“I felt everything. I felt the injection. I felt being cut. I felt being sewn,” she said of the procedure that took place in Somalia when she was 7. “I remember just blacking out.”
Hussein recently told her story to Parliament’s influential Home Affairs Committee as part of its first inquiry into how to end female genital mutilation, or FGM, in Britain. By speaking out so vividly, she and many other women here are forcing politicians to confront the practice.
For most people in Europe, genital cutting is an unimaginable act that happens far away. Of the 125 million girls and women worldwide estimated to have undergone the procedure , most are in Africa and the Middle East.
But the increased diversity that has come with immigration means that more European countries are becoming aware of the problem, and the discussion is particularly loud in Britain, where survivors are speaking out.
“I think people really struggle with someone like me, with a London accent, to be a survivor of FGM,” said Hussein, 33, a psychotherapist who was featured in the documentary “The Cruel Cut,” which helped spark concern over what Britain is doing to eliminate the practice.
Female genital mutilation involves the partial or total removal of the external female genitalia, usually with a knife or razor blade and often without anaesthetic. In its most severe form — Type 3 — the vaginal opening is sewn almost entirely shut. In addition to the psychological trauma, women can experience urinary infections, menstrual problems, infertility and even death.
There is no indication that the procedure is being carried out on a widespread basis in Britain, where the practice has been illegal for nearly 30 years. Rather, activists say, most cases occur when immigrant families take their daughters to their country of origin for “the cutting season” and then return to Britain.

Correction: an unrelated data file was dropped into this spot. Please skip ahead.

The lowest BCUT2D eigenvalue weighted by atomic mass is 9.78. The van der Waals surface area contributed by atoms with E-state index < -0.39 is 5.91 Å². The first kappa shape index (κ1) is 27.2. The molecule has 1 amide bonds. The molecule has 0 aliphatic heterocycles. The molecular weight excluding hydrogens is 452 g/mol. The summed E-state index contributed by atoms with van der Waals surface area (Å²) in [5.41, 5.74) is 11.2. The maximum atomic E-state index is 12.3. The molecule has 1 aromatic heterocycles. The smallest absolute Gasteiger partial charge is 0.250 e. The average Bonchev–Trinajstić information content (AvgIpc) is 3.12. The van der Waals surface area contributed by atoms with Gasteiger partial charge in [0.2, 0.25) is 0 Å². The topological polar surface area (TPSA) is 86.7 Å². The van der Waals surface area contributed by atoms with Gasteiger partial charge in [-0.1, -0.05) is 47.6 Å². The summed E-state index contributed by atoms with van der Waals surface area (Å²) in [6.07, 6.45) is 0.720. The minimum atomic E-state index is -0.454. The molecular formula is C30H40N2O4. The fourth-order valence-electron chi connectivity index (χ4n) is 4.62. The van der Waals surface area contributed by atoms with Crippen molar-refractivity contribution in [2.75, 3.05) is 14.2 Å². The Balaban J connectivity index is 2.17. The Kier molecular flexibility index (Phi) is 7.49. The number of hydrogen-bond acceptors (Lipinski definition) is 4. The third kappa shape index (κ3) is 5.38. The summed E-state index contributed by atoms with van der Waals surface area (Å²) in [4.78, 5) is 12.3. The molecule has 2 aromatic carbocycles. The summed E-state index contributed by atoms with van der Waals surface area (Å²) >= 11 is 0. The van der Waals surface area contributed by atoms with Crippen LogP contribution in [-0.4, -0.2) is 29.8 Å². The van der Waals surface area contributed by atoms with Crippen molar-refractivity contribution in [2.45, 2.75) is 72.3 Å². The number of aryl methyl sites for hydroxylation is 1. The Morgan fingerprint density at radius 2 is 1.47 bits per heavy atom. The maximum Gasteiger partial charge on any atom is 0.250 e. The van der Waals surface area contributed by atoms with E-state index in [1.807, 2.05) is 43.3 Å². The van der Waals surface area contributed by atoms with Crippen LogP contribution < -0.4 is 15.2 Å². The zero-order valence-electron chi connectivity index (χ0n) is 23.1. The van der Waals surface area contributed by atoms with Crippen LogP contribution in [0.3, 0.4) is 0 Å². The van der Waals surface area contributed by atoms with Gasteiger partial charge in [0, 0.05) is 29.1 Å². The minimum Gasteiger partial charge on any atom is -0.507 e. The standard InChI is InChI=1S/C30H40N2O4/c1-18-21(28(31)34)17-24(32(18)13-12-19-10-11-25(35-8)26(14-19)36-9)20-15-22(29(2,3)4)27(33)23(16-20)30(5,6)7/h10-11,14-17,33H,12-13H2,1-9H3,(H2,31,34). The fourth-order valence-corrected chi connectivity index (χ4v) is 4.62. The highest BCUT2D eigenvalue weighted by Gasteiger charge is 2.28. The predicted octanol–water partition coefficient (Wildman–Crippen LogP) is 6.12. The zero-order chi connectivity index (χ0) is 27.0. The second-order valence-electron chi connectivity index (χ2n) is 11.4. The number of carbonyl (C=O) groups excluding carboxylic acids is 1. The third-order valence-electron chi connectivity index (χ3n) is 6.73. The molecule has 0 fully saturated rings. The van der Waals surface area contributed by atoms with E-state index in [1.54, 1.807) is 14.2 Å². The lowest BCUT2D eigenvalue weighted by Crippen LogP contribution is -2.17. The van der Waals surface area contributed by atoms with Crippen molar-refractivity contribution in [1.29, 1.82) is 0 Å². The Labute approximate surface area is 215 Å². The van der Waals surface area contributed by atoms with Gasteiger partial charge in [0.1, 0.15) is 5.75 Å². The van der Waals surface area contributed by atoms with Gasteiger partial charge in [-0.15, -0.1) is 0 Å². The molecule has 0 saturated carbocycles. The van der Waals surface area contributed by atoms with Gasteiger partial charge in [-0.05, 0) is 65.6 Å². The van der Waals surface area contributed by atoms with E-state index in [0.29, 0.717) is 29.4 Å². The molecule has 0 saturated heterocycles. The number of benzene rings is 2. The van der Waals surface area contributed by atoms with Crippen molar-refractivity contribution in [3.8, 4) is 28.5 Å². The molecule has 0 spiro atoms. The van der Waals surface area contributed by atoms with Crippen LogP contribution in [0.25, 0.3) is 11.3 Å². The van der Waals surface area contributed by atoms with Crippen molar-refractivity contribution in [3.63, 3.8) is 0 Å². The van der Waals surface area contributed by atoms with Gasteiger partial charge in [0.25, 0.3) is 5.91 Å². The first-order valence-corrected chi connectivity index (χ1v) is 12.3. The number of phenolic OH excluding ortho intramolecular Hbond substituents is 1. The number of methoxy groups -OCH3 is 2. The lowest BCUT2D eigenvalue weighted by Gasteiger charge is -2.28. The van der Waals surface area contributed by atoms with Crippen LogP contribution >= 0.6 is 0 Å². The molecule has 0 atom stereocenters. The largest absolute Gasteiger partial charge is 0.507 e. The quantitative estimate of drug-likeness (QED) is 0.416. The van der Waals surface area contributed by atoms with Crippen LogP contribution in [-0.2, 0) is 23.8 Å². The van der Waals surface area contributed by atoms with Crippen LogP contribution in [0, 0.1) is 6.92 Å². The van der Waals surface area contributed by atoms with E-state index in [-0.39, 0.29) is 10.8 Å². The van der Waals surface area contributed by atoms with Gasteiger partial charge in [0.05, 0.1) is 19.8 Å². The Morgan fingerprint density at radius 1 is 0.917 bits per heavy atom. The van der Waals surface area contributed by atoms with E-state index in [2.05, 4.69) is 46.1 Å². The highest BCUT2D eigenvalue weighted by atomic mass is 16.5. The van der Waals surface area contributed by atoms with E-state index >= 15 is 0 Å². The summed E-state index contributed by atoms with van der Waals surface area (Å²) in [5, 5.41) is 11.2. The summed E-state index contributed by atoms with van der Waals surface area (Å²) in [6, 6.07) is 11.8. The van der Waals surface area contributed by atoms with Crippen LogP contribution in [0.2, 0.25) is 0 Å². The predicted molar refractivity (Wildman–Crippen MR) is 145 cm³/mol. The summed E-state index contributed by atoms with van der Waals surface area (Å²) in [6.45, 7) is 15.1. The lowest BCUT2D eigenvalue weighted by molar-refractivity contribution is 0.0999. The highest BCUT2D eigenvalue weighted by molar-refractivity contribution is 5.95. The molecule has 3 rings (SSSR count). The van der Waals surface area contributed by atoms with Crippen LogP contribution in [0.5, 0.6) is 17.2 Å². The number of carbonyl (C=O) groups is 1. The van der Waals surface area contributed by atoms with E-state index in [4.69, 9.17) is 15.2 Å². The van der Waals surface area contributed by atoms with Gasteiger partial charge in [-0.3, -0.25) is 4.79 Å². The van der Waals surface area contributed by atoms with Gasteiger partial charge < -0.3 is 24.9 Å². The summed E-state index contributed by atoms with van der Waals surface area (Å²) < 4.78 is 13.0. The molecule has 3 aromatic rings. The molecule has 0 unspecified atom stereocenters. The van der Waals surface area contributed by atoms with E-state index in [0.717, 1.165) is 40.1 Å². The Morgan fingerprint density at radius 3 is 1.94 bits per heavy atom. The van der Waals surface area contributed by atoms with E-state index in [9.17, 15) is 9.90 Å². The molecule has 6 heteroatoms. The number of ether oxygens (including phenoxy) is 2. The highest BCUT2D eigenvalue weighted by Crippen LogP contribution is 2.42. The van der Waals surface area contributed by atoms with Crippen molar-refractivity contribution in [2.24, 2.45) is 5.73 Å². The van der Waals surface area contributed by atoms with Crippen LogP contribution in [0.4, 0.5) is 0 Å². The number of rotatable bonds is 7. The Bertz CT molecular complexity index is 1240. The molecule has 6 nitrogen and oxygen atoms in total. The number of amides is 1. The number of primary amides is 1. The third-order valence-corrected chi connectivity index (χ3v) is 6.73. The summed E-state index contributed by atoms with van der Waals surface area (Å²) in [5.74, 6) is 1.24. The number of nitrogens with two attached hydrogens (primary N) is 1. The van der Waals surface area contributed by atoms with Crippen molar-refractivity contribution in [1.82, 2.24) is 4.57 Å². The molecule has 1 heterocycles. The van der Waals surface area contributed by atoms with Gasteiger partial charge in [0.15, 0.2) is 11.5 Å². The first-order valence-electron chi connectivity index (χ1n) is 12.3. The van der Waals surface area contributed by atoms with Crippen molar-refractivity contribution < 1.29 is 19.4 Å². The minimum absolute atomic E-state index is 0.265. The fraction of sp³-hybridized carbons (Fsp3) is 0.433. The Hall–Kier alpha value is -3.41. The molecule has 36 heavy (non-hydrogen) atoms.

But authorities believe the practice happens here, too. Last week, British prosecutors announced the country’s first charges for genital cutting. The case involves two men, including a doctor accused of performing FGM in 2012 on a woman after she gave birth.
‘Do something about it’
In Britain and most other countries, people consider the centuries-old cultural practice to be a form of violence against girls. But the issue has taken on new urgency as young women from high-risk communities demand change.
“They are making us raise our game,” said Jane Ellison, Britain’s public health minister, who has done much to increase awareness of the issue in recent years. “Politicians can’t say, ‘Well, this is too difficult; no one wants to talk about it,’ when women themselves are saying, ‘We want you to do something about it.’ ”
Those young women include Fahma Mohamed, a 17-year-old British Somali who recently led a campaign with the charity Integrate Bristol to raise awareness in schools before the summer vacation, which is also the cutting season.
Hours after meeting the high school student, Education Secretary Michael Gove agreed to write to principals across the country within the next few weeks to offer guidance on how to safeguard children.
“People so high up in power are now willing to listen to us. It just feels amazing,” Mohamed said.